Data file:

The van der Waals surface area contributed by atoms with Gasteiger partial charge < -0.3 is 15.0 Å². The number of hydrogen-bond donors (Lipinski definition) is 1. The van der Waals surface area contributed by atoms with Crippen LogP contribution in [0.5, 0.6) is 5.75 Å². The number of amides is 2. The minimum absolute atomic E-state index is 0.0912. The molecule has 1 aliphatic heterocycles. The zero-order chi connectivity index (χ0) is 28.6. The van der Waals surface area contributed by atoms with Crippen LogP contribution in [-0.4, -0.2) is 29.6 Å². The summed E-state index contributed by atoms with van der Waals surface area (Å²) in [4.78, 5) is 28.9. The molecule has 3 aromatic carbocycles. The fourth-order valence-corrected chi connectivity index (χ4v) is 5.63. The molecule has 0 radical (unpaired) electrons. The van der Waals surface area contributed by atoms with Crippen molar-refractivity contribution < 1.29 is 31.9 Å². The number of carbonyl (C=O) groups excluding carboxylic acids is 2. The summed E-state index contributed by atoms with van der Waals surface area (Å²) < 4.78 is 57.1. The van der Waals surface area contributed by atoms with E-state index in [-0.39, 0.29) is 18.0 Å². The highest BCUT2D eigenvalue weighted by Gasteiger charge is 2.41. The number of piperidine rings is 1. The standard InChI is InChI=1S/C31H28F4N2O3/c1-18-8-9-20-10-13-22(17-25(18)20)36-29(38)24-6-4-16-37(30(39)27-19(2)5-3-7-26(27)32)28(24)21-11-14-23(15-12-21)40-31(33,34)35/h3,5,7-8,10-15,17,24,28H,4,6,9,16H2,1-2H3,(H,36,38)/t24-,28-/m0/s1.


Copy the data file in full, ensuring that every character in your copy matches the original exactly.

The van der Waals surface area contributed by atoms with Gasteiger partial charge < -0.3 is 15.0 Å². The number of hydrogen-bond donors (Lipinski definition) is 1. The van der Waals surface area contributed by atoms with Crippen LogP contribution in [0.5, 0.6) is 5.75 Å². The number of amides is 2. The minimum absolute atomic E-state index is 0.0912. The molecule has 1 aliphatic heterocycles. The zero-order chi connectivity index (χ0) is 28.6. The van der Waals surface area contributed by atoms with Crippen LogP contribution in [-0.4, -0.2) is 29.6 Å². The summed E-state index contributed by atoms with van der Waals surface area (Å²) in [4.78, 5) is 28.9. The molecule has 3 aromatic carbocycles. The fourth-order valence-corrected chi connectivity index (χ4v) is 5.63. The molecule has 0 radical (unpaired) electrons. The van der Waals surface area contributed by atoms with Crippen molar-refractivity contribution < 1.29 is 31.9 Å². The number of carbonyl (C=O) groups excluding carboxylic acids is 2. The summed E-state index contributed by atoms with van der Waals surface area (Å²) < 4.78 is 57.1. The van der Waals surface area contributed by atoms with E-state index in [-0.39, 0.29) is 18.0 Å². The highest BCUT2D eigenvalue weighted by Gasteiger charge is 2.41. The number of piperidine rings is 1. The standard InChI is InChI=1S/C31H28F4N2O3/c1-18-8-9-20-10-13-22(17-25(18)20)36-29(38)24-6-4-16-37(30(39)27-19(2)5-3-7-26(27)32)28(24)21-11-14-23(15-12-21)40-31(33,34)35/h3,5,7-8,10-15,17,24,28H,4,6,9,16H2,1-2H3,(H,36,38)/t24-,28-/m0/s1.